Dalia Dias: The Power House Behind Cardi B's Twerk
Working at LAPP HQ has its many privileges, but nothing compares to the opportunity to interview talented women of colour like Dalia Dias. Born to Nigerian and Egyptian parents and raised in North London, Dias has made huge waves in the creative industry internationally, working with the likes of Quavo and Tyga. In an exclusive interview for LAPP, I sit down with the 24-year-old powerhouse to discuss her latest collaboration with Cardi B and City Girls for the “controversial” video Twerk, feminism and her goals for the future…
Tskenya-Sarah Frazer: Thanks for joining us Dalia. There are so many things for us to discuss, but before we get on, could you share what “feminism” means to you?
Dalia Dias: Feminism to me means to be female and for everything that comes with being female, to be accepted. It means to shine and succeed regardless of our gender or appearance. It means to not be judged or have to act a certain way just to fit in spaces that we “stereotypically” are “not supposed” to be in – sports, media production, music for example.
Feminism to me is creating a strong message and letting the world know that to be woman, is to be golden and our strength should not be underestimated at any point. My long term goal is to create opportunities for more women to achieve and reach heights in their desired areas of interest within the creative industry.
As women, we need to stick together and join forces and push as a unit! Collaboration is the greatest gift and the key to achieving anything ultimately.
TSF: That is beautiful, personal and thoughtful definition. So, how does feminism guide your creativity and direction on set?
DD: Being very focused on female representation I constantly think about this when working. I allow it to guide my direction and decisions to the tiniest of details. When a client has a brief, I always find a way to incorporate their wants and needs with my values – making sure I’m giving them what they asked for but also not losing myself or what I believe, in the process of doing so.
TSF: The Twerk video currently stands at just over 20 million views, which is just wild! What inspired you when putting the direction for the video together?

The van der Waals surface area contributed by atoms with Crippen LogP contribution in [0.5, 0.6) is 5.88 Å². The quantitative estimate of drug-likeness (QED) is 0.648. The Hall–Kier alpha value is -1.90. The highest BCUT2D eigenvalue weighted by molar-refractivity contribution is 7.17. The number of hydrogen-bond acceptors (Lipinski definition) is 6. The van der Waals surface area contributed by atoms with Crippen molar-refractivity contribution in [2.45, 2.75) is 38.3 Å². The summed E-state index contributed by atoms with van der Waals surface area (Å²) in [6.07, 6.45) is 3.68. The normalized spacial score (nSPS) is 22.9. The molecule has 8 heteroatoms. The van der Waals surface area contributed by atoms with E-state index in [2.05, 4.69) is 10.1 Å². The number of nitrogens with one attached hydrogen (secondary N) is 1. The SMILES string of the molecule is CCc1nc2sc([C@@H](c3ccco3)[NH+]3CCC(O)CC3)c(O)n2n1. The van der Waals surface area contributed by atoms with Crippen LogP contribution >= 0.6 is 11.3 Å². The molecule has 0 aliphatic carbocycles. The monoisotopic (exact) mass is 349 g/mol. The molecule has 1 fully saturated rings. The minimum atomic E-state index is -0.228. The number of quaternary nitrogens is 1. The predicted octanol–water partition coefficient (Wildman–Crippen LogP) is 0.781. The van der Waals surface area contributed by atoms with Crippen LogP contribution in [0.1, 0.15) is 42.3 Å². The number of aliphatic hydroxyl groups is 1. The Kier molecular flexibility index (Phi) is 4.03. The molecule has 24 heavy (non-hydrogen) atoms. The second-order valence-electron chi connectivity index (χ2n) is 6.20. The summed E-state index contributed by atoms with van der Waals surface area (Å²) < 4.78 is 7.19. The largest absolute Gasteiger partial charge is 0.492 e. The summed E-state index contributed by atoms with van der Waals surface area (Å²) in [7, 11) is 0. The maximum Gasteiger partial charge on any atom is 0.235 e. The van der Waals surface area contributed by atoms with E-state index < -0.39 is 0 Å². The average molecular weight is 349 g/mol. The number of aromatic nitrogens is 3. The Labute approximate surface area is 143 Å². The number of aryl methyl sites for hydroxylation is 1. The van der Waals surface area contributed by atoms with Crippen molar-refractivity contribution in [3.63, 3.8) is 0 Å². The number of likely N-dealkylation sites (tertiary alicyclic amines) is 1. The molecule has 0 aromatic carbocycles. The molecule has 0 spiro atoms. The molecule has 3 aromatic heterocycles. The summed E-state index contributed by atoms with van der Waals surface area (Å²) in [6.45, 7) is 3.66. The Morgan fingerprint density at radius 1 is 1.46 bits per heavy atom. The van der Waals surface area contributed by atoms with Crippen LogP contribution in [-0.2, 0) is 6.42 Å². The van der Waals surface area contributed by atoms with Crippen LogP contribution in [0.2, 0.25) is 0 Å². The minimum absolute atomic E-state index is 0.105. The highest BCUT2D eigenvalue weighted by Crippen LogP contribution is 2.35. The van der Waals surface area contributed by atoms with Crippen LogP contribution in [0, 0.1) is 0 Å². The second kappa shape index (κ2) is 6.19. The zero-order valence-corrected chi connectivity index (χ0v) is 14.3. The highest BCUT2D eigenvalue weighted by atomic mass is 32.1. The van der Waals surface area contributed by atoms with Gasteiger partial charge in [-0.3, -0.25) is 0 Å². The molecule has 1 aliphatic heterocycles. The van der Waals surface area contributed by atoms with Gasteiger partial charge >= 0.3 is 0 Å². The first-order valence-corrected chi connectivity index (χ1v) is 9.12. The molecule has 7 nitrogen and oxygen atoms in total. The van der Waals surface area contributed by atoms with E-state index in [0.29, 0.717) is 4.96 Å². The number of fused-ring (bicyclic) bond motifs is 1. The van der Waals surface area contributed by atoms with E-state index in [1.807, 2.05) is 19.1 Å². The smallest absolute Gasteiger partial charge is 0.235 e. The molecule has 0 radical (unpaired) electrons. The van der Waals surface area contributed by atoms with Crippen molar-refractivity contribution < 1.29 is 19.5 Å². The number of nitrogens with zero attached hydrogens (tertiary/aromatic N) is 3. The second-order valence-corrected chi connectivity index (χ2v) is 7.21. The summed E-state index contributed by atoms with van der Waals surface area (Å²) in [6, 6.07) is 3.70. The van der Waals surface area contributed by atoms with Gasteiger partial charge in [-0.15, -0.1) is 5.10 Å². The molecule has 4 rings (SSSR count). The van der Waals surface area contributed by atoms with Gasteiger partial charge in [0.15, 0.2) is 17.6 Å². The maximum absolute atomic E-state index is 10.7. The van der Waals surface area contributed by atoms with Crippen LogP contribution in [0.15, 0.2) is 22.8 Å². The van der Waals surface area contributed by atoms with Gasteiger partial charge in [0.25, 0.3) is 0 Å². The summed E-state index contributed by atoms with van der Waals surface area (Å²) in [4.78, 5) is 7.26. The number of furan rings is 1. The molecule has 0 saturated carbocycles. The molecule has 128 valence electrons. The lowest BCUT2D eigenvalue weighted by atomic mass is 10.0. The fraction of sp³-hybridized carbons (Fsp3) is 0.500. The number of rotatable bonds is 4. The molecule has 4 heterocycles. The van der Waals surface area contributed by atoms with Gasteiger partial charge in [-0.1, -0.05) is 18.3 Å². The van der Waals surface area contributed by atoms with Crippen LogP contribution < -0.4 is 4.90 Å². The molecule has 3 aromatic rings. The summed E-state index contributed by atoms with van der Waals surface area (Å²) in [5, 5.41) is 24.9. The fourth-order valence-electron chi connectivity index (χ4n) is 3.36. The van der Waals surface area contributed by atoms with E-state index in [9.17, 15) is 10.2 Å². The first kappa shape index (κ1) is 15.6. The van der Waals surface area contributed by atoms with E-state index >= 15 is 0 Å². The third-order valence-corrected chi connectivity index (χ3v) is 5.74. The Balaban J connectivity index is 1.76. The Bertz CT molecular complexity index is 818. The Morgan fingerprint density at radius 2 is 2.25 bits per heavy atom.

DD: The Twerk video was a challenge – but all challenges are great because this is where you grow as an artist and a creative. I honestly was afraid to do a video where the client specifically wanted so many butt cheeks on camera – but my way of flipping this on it’s head was to push for a “No Boys Allowed” narrative and it worked. We gave them Jay-Z’s ‘Big Pimpin’ vibes, however without the men and without the pimping. I made the video a Girls Only Zone and that was my driving force for the entire Creative Direction. Knowing that this video is about femininity, women coming together and having a good time, celebrating, dancing, embracing the culture and just having fun! That is what makes it different to any other twerk video and puts it on a whole new level.
No preying eyes, no exploitation, no degrading. The Twerk video is pretty much a visual representation of a girls trip and probably what most girls do at home whilst getting ready in the mirror…. Just on steroids perhaps! I mean, I know if a City Girls or Cardi B song comes on when I’m doing my make up, I’m for sure twerking. It’s like the warm up before you step out.
But we had to go hard, it was either that or for me to fly back home for 10 hours from Miami, which I wasn’t about to do. I got “flewed out” so I had to go hard – #PERIOD, as Yung Miami would say.
TSF: I think it is refreshing that the video is free from the male gaze, which is so important considering the ways in which Black women are so heavily over-sexualised and often degraded in the process. Was it a conscious decision to only include Black women in the video?
DD: It was a real life competition and that’s how we came about the contestants – who are the girls in the video. Each of the girls submitted their entry to the City Girls $25k Twerk Challenge and the ones that made it to Miami were the strongest candidates. They worked for it!